Alvaro Uribe writes for The Hill (h/t Babalu) Ongoing political persecution will turn Colombia into Venezuela.
Alvaro Uribe writes for The Hill (h/t Babalu) Ongoing political persecution will turn Colombia into Venezuela.
Colombian President Juan Manuel Santos goes to Washington this week to seek Donald Trump’s blessing for his amnesty deal with the narco-terrorist Revolutionary Armed Forces of Colombia, or FARC. He also wants the $450 million that Barack Obama set aside for Colombia in this year’s U.S. budget. Back home Mr. Santos gets few blessings—a poll published May 8 by the market research firm Yanhaas found he has 19% approval. Mr. Trump might like to consider why that is.
On almost all counts Colombia is worse off than when Mr. Santos took the helm in 2010. Important economic reforms have languished, but last year the government sharply hiked taxes. The economy grew a scant 2% in 2016.
Mr. Santos has presided over a corruption boom.
. . .
Mr. Santos may feel smug when he arrives in Washington. He went around the Colombian Constitution to make his FARC deal law. Then he enshrined it above the constitution, even though the public rejected it in a national plebiscite. He also got his country’s Congress, which he controls, to give him rule-by-decree powers during its implementation.
Colombia is now a place where the president’s political enemies, or their relatives, often wind up in jail. Former President Álvaro Uribe’s brother Santiago has been behind bars since early 2016, though he has never been convicted of any crime.
Read the whole thing.
The FARC is not disarming, thereby violating the peace agreement, while Santos tweets that the new U.S. budget includes $450 million to support his FARC deal, writes Mary O’Grady.
First, Santos’s tweet,
“Bi-partisan accolade from the U.S.: Congress approved $450 million for Colombia Peace, 74 million more than in 2017”
Espaldarazo bipartidista de EE UU: Congreso aprobó presupuesto con partida de US$450 millones para Paz Colombia. 74 millones más que en 2016
— Juan Manuel Santos (@JuanManSantos) May 4, 2017
The latest proof that Mr. Santos was snookered by FARC is the discovery last week of another cache of FARC arms that were supposed to be handed in. Hidden weapons are like cockroaches. If you discover one, you can be sure there are many others unseen.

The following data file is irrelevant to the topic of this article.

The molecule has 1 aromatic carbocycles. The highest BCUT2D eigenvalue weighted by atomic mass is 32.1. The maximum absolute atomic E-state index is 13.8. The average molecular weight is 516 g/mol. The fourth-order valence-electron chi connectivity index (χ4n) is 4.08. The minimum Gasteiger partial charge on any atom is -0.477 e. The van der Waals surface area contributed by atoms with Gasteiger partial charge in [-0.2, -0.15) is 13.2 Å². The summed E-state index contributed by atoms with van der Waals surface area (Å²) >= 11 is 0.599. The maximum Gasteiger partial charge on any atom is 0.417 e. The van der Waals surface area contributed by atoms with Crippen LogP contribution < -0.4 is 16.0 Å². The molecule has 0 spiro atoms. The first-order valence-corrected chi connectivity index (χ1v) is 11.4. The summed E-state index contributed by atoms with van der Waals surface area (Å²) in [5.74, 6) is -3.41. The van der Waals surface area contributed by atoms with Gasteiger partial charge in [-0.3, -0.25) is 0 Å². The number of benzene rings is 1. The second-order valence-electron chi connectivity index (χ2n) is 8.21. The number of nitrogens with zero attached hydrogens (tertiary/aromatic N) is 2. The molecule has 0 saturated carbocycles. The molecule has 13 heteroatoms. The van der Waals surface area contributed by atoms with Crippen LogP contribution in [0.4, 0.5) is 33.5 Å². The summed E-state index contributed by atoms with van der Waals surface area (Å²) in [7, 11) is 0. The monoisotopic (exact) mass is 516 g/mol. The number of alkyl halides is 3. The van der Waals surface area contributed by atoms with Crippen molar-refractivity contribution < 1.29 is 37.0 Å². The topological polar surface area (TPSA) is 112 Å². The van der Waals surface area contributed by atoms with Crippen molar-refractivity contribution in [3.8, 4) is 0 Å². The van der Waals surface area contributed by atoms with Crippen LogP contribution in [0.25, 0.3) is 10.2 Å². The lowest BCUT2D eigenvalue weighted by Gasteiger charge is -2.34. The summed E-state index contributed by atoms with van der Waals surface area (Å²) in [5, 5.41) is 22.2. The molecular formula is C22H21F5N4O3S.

On Wednesday the Colombian army found 16 FARC rifles and 39 grenades near the border of the departments of Meta and Guaviare. The army said that the weapons had been used for extortion and to attack government teams eradicating coca. Last month another find in the same area included one M16, six magazines and 1,300 rounds of ammunition.
On April 20 the minister of defense announced the discovery of a FARC weapons cache in Putumayo. It included 54 rifles, six machine guns, three grenade launchers, 100 kilos of explosives, 200 land mines and 3,600 detonators. Two weeks earlier, the minister said, authorities had found 600 mortar grenades in Tumaco, in the department of Nariño.
The child soldiers are not being returned, kidnappings continue (including a United Nations worker last week), and FARC are still active in the state of Amazonas.
Yesterday O’Grady tweeted Pedro Corzo’s op-ed in El Nuevo Herald,
Wake up Colombia
— MaryAnastasiaO’Grady (@MaryAnastasiaOG) May 7, 2017
Corzo asserts that Colombia is on the path to Chavismo,
El presidente Juan Manuel Santos ha sido un catalizador a favor del surgimiento y fortalecimiento de personas y fuerzas políticas contrarias a la democracia, como son los casos de las FARC y ELN, dos facciones que no han renegado de sus convicciones marxistas, ideología que sustenta gobiernos contrarios a los derechos ciudadanos.
Las características de los acuerdos de paz con las FARC y las conversaciones con el ELN propician el fortalecimiento de factores opuestos a la democracia.
[my translation] President Juan Manuel Santos has been a catalyst favoring the emergence and strengthening of people and forces adverse to democracy, as is the case with the FARC and the ELN, two factions that have not renounced their Marxist beliefs, an ideology supported by governments that oppose citizen rights.